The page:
Logical & Ethical Judgment (Theory)

4. THE NECESSITY FOR LOGICAL & ETHICAL JUDGMENT

The decision-making apparatus is equally divided into two components according to the themes it is responsible for administering; themes which have often been differentiated as the conflict between the Heart and Mind.  While such terms are far too broad to be of use for our purposes, the general concept present in them is not unrelated to the phenomenon underlying this dichotomy.

A more precise definition would be to say the Heart, so to speak, is that which manages decisions that deal with Humanity and living things: it is the principle of Ethic. The Mind, so to speak, is that which manages decisions that pertain to non-living things: it is the principle of Logic. Both processes operate on the principle of reason but in different topics and with different criteria. This separation is also essential as the criteria for Logical decision making left to itself may generate an erroneous choice that is entirely inhumane, but which appears most reasonable to it. Likewise the criteria for Ethical decision making by itself would cause an erroneous romanticizing of reality, applying the principle of Ethic to all realms, including the non-living, anthropomorphizing all of life and being incapable of understanding or managing situations objectively when needed.

As was clarified by James Hillman, an early student at the C.G. Jung Institute, the process of Ethic, or “Feeling”, is not the same as emotions, though emotions are often present alongside it. But I feel I must make a further clarification as to what relationship the Ethical process has to the emotional register of an individual, beginning by contrasting it against the operation of the Logical process.

The Logical process is one disassociated from the emotional register. It is a process that discerns between data, but it does so without any recognition of things outside of the of principles of deduction. It is sequential reasoning; if this → then this. A process associated to the emotional center is likewise a process that discerns between data, but it does so within a different framework; different parameters. The sequence of “if → then” is processed within the context of bodily experience.

The aim is not logical consistency but a consistency of the body/emotional-register with the principles of survival/life versus death. The aim of logical consistency is without consideration of the body as anything more than a data source. Logic has no bias for its own body. Consequently, “Ethics” can be defined as the proper alignment to, and management of decisions in the context of life & death, where life is the central bias and aim. Consistency versus inconsistency is to logic as life versus death is to ethics.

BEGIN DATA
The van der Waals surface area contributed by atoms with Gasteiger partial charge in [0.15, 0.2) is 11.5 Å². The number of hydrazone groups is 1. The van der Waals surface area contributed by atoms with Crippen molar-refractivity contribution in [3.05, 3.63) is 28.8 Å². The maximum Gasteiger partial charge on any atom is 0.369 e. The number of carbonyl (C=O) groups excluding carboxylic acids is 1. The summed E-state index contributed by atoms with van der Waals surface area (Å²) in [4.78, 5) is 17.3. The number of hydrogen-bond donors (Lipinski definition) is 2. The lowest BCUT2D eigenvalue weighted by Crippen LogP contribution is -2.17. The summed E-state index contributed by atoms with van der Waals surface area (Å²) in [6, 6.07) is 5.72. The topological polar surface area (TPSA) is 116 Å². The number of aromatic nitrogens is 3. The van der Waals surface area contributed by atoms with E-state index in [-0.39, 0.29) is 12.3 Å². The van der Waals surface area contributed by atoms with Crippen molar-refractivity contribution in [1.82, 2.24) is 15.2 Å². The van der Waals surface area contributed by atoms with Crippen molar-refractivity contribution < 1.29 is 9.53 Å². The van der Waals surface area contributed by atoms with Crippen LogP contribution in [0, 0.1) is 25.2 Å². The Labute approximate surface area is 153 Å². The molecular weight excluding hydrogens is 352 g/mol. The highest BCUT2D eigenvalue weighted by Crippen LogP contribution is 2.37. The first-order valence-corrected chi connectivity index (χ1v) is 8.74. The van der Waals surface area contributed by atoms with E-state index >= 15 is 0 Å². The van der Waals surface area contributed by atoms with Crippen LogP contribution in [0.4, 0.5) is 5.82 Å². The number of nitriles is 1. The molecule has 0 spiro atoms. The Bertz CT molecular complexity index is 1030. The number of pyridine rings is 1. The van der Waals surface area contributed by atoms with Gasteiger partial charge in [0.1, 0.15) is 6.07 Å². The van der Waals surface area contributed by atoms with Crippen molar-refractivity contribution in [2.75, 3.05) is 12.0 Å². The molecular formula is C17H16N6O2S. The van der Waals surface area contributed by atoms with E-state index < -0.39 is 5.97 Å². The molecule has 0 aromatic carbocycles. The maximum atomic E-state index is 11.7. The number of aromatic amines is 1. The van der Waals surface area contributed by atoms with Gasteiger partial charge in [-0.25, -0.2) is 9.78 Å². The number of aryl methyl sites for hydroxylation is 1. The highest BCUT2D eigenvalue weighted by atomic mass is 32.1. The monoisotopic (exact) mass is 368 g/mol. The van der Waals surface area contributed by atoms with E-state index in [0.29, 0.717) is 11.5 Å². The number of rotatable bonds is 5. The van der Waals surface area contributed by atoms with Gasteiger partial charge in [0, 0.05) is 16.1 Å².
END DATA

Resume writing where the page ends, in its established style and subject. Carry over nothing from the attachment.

The Logical process differentiates itself from the personal self and thus does not perceive one’s own importance as anything more than yet another variable within the information registered. It can only possess this lack of bias, and thus be a dispassionate process, through this lack of self-investment. If a creature existed who was purely logical and entirely lacking the ethical dimension, its absence of regard for its own life would not take long to terminate its own existence.

Fortunately the human psyche is not so one-dimensional as to make us entirely motivated by logic or strictly by the impetus for survival. Both are present in each individual and the interplay between these two dynamics can indeed become very complex. One soon finds logical reasons to support ethical pursuits (and vice versa) as dispassionate analysis is used to inform the ethical process. Through this convergence, the ethical and logical processes can better execute their respective decisions. This collaborative dynamic I will hereafter refer to as harmonizing.

We also understand that the matters which motivate humanity toward self-preservation lie within the instinctual and “reptilian brain”. The ethical discernment process is not itself those impulses, nor would I suggest it lies within the limbic system, but it draws from them pre-existing parameters from which to formulate judgment. The logical process generates its parameters naturally via exposure to the environment, using initially only the discernment between similarity and dissimilarity. It would, if it existed in isolation, attempt this process in whatever universe – with whatever laws – it woke up to, creating an organized catalog of parallels from the data presented to it by the perception processes.

This would not be true of the ethical process, as it would – if awoken in a universe with alternate laws – conceive this universe using pre-existing “human” archetypes and measure the substances and perceptive impressions available through that human judgment. It would define more and less valuable substances depending on their capacity to cause or prevent death – however it came to understand it.

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